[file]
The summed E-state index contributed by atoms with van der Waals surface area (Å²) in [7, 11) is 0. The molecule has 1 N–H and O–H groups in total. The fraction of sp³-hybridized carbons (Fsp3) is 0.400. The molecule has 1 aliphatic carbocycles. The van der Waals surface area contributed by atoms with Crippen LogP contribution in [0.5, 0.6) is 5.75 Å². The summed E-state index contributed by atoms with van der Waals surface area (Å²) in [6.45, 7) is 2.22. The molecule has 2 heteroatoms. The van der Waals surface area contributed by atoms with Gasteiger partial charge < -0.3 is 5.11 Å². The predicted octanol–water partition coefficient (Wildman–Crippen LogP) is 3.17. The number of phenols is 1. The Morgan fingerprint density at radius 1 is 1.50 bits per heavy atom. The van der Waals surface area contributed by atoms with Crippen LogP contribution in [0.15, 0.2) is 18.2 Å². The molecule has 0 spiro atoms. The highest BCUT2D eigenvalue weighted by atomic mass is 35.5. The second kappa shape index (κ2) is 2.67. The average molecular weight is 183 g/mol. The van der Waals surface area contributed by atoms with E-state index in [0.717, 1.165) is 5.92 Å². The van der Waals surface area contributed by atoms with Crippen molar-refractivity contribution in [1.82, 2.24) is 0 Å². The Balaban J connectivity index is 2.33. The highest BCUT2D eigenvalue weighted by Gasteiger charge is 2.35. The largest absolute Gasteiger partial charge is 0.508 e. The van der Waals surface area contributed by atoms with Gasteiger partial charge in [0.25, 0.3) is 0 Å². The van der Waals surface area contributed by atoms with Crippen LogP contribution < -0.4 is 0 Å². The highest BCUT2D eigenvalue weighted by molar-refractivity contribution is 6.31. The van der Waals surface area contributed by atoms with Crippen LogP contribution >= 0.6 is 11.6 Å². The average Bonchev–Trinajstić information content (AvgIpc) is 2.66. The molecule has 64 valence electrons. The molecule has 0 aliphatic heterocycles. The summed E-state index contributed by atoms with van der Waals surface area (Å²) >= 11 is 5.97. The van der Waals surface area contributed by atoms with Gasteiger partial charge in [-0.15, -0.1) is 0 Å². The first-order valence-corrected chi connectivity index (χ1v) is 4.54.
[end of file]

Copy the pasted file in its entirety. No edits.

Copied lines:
The summed E-state index contributed by atoms with van der Waals surface area (Å²) in [7, 11) is 0. The molecule has 1 N–H and O–H groups in total. The fraction of sp³-hybridized carbons (Fsp3) is 0.400. The molecule has 1 aliphatic carbocycles. The van der Waals surface area contributed by atoms with Crippen LogP contribution in [0.5, 0.6) is 5.75 Å². The summed E-state index contributed by atoms with van der Waals surface area (Å²) in [6.45, 7) is 2.22. The molecule has 2 heteroatoms. The van der Waals surface area contributed by atoms with Gasteiger partial charge < -0.3 is 5.11 Å². The predicted octanol–water partition coefficient (Wildman–Crippen LogP) is 3.17. The number of phenols is 1. The Morgan fingerprint density at radius 1 is 1.50 bits per heavy atom. The van der Waals surface area contributed by atoms with Crippen LogP contribution in [0.15, 0.2) is 18.2 Å². The molecule has 0 spiro atoms. The highest BCUT2D eigenvalue weighted by atomic mass is 35.5. The second kappa shape index (κ2) is 2.67. The average molecular weight is 183 g/mol. The van der Waals surface area contributed by atoms with E-state index in [0.717, 1.165) is 5.92 Å². The van der Waals surface area contributed by atoms with Crippen molar-refractivity contribution in [1.82, 2.24) is 0 Å². The Balaban J connectivity index is 2.33. The highest BCUT2D eigenvalue weighted by Gasteiger charge is 2.35. The largest absolute Gasteiger partial charge is 0.508 e. The van der Waals surface area contributed by atoms with Gasteiger partial charge in [0.25, 0.3) is 0 Å². The van der Waals surface area contributed by atoms with Crippen LogP contribution < -0.4 is 0 Å². The highest BCUT2D eigenvalue weighted by molar-refractivity contribution is 6.31. The van der Waals surface area contributed by atoms with Crippen LogP contribution >= 0.6 is 11.6 Å². The average Bonchev–Trinajstić information content (AvgIpc) is 2.66. The molecule has 64 valence electrons. The molecule has 0 aliphatic heterocycles. The summed E-state index contributed by atoms with van der Waals surface area (Å²) >= 11 is 5.97. The van der Waals surface area contributed by atoms with Gasteiger partial charge in [-0.15, -0.1) is 0 Å². The first-order valence-corrected chi connectivity index (χ1v) is 4.54.